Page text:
• National activities in the field of Aquaculture: Ireland

      Griffith, David de G (ed) (Marine Institute, 1996-05)
      This document was prepared in May 1995 by a group of invited aquaculture experts drawn from the Irish aquaculture industry, the Fisheries Research Centre, An Bord Iascaigh Mhara, Salmon Research Agency, Veterinary Research Laboratory, the Marine Institute and from University RTD laboratories. It was drafted as a contribution to the 1995 meeting of Directors of Fisheries Research Organisations of the European Union, and as a response to a review by DG XIV entitled "European Aquaculture Research: current position and prospects” (COM(94) 258 final).
    • The National Surveillance Monitoring Programme for Residues in Farmed Fish

      Marine Institute (Marine Institute, 2015)
      All European Member States have a responsibility to monitor the use of veterinary medicines in food producing animals, to ensure that produce from these animals do not contain residues that could be harmful to consumers. It is a requirement to implement surveillance monitoring in accordance with the Residues Directive (Directive 96/23/EC) and to have in place national plans (National Residues Control Plan-NRCP) for the monitoring of certain chemical substances and residues in a range of food producing species and products e.g. cattle, pigs, sheep, farmed finfish. The National Residues Control Plan for Aquaculture in Ireland is specifically for farmed finfish and forms part of the overall National Residue Control Plan.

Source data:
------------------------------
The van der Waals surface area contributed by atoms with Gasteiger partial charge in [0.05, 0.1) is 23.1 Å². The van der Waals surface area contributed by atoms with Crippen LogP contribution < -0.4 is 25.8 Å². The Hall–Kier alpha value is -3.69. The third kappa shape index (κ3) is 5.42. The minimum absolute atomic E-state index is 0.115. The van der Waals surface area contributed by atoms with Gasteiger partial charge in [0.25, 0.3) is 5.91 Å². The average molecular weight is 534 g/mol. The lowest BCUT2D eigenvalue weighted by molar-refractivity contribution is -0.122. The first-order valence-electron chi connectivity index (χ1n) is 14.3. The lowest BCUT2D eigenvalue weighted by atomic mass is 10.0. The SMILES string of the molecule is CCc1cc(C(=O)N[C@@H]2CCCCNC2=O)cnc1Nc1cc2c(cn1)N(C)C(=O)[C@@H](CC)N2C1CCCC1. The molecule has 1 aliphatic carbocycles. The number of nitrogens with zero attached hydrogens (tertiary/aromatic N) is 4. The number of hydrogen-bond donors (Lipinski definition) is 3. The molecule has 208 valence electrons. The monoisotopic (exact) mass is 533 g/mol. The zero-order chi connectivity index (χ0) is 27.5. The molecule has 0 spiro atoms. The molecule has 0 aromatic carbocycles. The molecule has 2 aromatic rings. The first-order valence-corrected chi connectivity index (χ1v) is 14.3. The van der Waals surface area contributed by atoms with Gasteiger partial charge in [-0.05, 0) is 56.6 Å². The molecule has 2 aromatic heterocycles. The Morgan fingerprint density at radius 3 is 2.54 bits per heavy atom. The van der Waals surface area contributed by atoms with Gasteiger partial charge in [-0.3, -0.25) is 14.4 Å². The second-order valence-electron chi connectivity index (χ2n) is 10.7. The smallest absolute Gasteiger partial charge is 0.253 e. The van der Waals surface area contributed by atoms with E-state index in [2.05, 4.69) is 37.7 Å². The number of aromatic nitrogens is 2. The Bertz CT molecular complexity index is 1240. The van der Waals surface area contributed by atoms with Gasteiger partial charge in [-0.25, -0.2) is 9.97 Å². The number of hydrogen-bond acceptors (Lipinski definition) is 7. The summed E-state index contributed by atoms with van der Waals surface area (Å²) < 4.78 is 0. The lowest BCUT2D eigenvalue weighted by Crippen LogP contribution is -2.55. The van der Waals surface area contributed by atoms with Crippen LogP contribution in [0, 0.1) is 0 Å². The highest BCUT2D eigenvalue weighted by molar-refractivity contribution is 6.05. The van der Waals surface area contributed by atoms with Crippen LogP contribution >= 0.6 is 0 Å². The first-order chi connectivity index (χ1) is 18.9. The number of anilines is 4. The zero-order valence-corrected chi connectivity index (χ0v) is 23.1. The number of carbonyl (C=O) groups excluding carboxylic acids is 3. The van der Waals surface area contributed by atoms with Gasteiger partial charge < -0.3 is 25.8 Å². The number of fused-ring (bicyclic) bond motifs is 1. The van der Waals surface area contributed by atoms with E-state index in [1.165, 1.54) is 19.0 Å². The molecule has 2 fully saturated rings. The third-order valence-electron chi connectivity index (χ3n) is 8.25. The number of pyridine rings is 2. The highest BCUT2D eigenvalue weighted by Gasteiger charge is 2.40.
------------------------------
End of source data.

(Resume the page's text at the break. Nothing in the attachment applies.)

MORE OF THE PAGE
• National Survey of Sea lice (L. salmonis Krøyer and C. elongatus Nordmann) on Fish Farms in Ireland – 2006

      O'Donohoe, P.; Kane, F.; Kennedy, S.; Nixon, P.; Power, A.; Naughton, O.; Jackson, D. (Marine Institute, 2007)
      This bulletin reports on the National Sea Lice Monitoring Programme carried out by the Marine Institute in 2006. Results presented in this report are mean ovigerous sea lice levels and mean mobile sea lice levels for Lepeophtheirus salmonis and Caligus elongatus
    • National Survey of Sea lice (L. salmonis Krøyer and C. elongatus Nordmann) on Fish Farms in Ireland – 2007